Aaron Lennon: A case of unfulfilled potential or a successful career?

33-year-old former England international winger Aaron Lennon is set to begin his first season in professional football outside of the British Isles. Following the end of a two-year stay with English Premier League (EPL) outfit Burnley, Lennon has taken the bold move to Turkish Süper Lig outfit Kayserispor.

Kayserispor club president Berna Gözbaşı was the first to break the signing on Twitter, with Lennon agreeing a two-year deal with “Anadolu Yildizi”. Lennon’s departure from the English game almost certainly means the end of his time in the EPL, where he has plied his trade since 2005. Despite being a Premier League player for 15 years, some might argue that his career is one that got away rather than one of fulfilled potential.

Did Lennon fulfill his potential in the Premier League and with England?

With 377 Premier League appearances to his name and 21 senior England caps, one could argue that Aaron Lennon has had a fairly good professional career. 266 of those appearances came during a ten-year spell with Tottenham Hotspur, having joined the North London club in 2005 as a red-hot prospect from hometown club Leeds United.

His arrival at Spurs also coincided with being called up to the England senior squad for the first time in 2006. He would go on to be part of the England squads at the 2006 and 2010 FIFA World Cups, but in reality failed to ever grasp his chance in an England shirt. He flitted in and out of the England setup and ended up playing his last game in 2013 after 21 appearances and no goals.

It was a similar story with Lennon at Tottenham. On occasions, the nimble, fleet-footed winger would be completely unplayable. On the flip side, there were all too many instances where Lennon would flatter to deceive, resulting in a spate of showdowns with boss, Harry Redknapp. In 2011, Redknapp was reported to be prepared to sell Lennon for just £15 million following a breakdown in their relationship and Lennon’s inconsistent displays.

Although his departure from White Hart Lane didn’t eventually happen until 2015, the latter stages of his Spurs career saw him often relegated to the bench as a bit-part player. A relatively successful loan spell with Everton in 2015 earnt him a three-year deal with the Toffees at the end of 2014/15. However, another mixture of injuries and inconsistent displays meant that Lennon would only make 51 appearances in an Everton jersey in three years.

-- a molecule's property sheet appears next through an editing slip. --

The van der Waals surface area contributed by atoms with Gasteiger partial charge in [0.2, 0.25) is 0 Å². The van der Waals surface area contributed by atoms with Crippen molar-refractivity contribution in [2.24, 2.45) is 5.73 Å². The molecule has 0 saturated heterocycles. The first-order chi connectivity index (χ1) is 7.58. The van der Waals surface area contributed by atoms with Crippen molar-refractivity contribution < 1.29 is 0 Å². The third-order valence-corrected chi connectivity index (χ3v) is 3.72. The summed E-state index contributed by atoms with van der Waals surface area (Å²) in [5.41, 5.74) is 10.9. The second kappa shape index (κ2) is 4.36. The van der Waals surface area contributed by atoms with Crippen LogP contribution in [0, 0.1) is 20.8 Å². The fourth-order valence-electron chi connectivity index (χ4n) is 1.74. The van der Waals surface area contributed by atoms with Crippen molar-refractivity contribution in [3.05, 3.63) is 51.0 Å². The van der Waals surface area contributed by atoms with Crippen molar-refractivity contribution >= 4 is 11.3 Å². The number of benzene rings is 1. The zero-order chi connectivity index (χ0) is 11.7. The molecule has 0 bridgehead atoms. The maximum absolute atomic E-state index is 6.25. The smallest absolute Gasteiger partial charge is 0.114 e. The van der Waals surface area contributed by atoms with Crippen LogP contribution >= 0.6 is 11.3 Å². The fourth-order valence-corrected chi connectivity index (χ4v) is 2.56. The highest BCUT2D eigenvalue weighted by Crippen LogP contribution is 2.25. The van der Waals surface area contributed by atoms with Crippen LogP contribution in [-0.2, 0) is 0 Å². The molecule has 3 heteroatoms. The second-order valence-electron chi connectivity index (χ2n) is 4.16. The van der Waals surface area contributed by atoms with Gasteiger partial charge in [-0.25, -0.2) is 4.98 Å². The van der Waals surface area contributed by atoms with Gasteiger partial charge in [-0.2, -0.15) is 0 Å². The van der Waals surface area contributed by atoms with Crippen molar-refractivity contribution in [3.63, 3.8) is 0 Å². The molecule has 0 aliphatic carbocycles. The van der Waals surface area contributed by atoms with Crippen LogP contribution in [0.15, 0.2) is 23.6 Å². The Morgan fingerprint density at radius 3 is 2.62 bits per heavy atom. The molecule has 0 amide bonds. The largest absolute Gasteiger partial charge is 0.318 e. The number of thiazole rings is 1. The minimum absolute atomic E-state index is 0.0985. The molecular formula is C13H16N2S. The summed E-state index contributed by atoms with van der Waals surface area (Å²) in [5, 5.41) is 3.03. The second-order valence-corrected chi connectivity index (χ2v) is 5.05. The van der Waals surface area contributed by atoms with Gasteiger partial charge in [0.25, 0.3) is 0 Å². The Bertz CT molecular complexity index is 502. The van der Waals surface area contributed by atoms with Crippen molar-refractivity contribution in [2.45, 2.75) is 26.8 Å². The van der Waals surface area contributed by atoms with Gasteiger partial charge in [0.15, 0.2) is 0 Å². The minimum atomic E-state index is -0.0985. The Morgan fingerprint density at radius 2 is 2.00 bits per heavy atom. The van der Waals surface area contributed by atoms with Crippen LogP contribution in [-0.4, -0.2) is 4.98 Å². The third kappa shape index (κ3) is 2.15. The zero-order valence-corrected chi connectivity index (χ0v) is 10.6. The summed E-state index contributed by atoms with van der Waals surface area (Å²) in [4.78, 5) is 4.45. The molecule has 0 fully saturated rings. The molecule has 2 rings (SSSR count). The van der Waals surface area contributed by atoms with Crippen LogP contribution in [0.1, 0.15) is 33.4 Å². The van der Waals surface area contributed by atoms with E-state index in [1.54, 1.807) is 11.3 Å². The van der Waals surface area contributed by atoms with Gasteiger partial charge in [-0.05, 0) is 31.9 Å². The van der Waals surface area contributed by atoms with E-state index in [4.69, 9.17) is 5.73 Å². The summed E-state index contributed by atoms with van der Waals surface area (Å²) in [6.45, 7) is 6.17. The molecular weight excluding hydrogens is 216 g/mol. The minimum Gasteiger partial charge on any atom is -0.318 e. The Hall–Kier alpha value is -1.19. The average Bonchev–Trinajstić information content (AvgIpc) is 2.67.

How Burnley saved his football career

It was towards the end of his time with Everton that Lennon found himself in a dark place with his mental health. In 2017, Lennon was detained under the Mental Health Act having been spotted in a distressed state near the M602 motorway in Manchester. He admitted to suffering a “stress-related illness”, revealing that he hadn’t been enjoying his football for as long as four or five seasons.

A move to Burnley in 2018 appeared to rejuvenate Lennon, who said in an interview that year that he was enjoying going into training each day with a smile on his face. Lennon would go on to make 55 appearances in two seasons with the Clarets, playing his part in steering the Lancastrians away from the EPL relegation zone. However, with only one goal to his name and a handful of assists, it could be argued that once again his output flattered to deceive.

What Lennon can expect from Kayserispor

Lennon will certainly enjoy plying his trade in Kayserispor’s stunning 32,000-seater Kadir Has Stadium. It is somewhat fortunate that Kayserispor even find themselves in the Süper Lig for the 2020/21 campaign given that they would have been relegated if it wasn’t for the voiding of the season for obvious reasons. For those that bet on football in the Süper Lig, thanks to the growing coverage of European sportsbooks, you won’t be surprised to find that Kayserispor are once again tipped to struggle and are as long as 500/1 to win the title.

Keen to make the most of their second chance, Kayserispor’s move for Lennon is hoped to improve their firepower and creativity from wide areas. In terms of the club’s heritage, Kayserispor have twice been champions of the Turkish second tier but have failed to make inroads at the highest level. Their Turkish Cup success in 2008 was also a fine moment for the people of Kayseri.